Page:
Declining life expectancy does not generally indicate that things in a society are getting better. From Tyler Durden at zerohedge.com:
For the first time in two decades, according to a new study released by the U.S. Department of Health and Human Services, the life expectancy of the average American declined in 2015. Of course, with America’s obesity epidemic spiraling out of control it probably shouldn’t be a surprise that the occurrence of deaths related to America’s number 1 killer, heart disease, is on the rise (see “FatLivesMatter: At Least 1 Out Of Every 5 People Are Obese In All 50 States”).
While the life expectancy rate ticked down only marginally to 78.8 versus 78.9 in 2014, the fact that it reversed course from a multi-decade rise is “a big deal” according to Philip Morgan, a demographer at the University of North Carolina, Chapel Hill. Per NPR:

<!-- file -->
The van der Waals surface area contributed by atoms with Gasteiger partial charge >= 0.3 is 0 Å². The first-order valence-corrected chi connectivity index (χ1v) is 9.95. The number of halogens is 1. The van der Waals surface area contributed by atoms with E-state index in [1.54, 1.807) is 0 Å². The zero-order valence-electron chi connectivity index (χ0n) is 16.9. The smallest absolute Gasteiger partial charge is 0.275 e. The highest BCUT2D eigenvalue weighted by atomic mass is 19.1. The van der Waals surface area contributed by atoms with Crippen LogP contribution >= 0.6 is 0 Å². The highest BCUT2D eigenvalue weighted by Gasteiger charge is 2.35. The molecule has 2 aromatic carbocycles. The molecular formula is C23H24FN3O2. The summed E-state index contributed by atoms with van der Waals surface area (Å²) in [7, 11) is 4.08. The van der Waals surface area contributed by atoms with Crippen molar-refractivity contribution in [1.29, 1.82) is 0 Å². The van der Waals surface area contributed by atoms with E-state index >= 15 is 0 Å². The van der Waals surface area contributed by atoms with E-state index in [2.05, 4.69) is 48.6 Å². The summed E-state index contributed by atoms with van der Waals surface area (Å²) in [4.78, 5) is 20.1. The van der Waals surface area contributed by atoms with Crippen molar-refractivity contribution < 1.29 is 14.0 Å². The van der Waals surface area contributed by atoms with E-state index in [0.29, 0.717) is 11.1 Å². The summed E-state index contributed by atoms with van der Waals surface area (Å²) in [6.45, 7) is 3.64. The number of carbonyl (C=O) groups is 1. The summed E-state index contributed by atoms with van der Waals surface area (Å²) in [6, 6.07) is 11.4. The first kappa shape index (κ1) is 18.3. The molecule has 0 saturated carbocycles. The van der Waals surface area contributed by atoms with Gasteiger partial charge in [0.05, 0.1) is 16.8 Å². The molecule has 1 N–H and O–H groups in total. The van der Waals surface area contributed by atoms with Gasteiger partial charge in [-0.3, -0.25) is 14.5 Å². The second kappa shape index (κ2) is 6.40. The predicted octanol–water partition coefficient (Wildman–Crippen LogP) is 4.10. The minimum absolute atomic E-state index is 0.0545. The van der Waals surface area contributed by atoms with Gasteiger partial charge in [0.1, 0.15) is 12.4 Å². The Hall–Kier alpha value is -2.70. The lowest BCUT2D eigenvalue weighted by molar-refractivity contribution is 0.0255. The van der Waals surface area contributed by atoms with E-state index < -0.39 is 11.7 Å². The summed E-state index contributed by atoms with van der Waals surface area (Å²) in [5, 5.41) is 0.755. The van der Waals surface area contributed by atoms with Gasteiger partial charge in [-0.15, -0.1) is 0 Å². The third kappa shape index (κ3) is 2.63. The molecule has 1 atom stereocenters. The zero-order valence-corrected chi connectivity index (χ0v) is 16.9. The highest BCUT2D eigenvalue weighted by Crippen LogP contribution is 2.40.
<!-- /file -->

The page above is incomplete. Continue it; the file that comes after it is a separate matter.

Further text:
So the news out of the federal government Thursday is disturbing: The overall U.S. death rate has increased for the first time in a decade, according to an analysis of the latest data. And that led to a drop in overall life expectancy for the first time since 1993, particularly among people younger than 65.
“This is a big deal,” says Philip Morgan, a demographer at the University of North Carolina, Chapel Hill who was not involved in the new analysis.
“There’s not a better indicator of well-being than life expectancy,” he says. “The fact that it’s leveling off in the U.S. is a striking finding.”
To continue reading: Life Expectancy In U.S. Drops For The First Time In Decades – “This Is A Big Deal”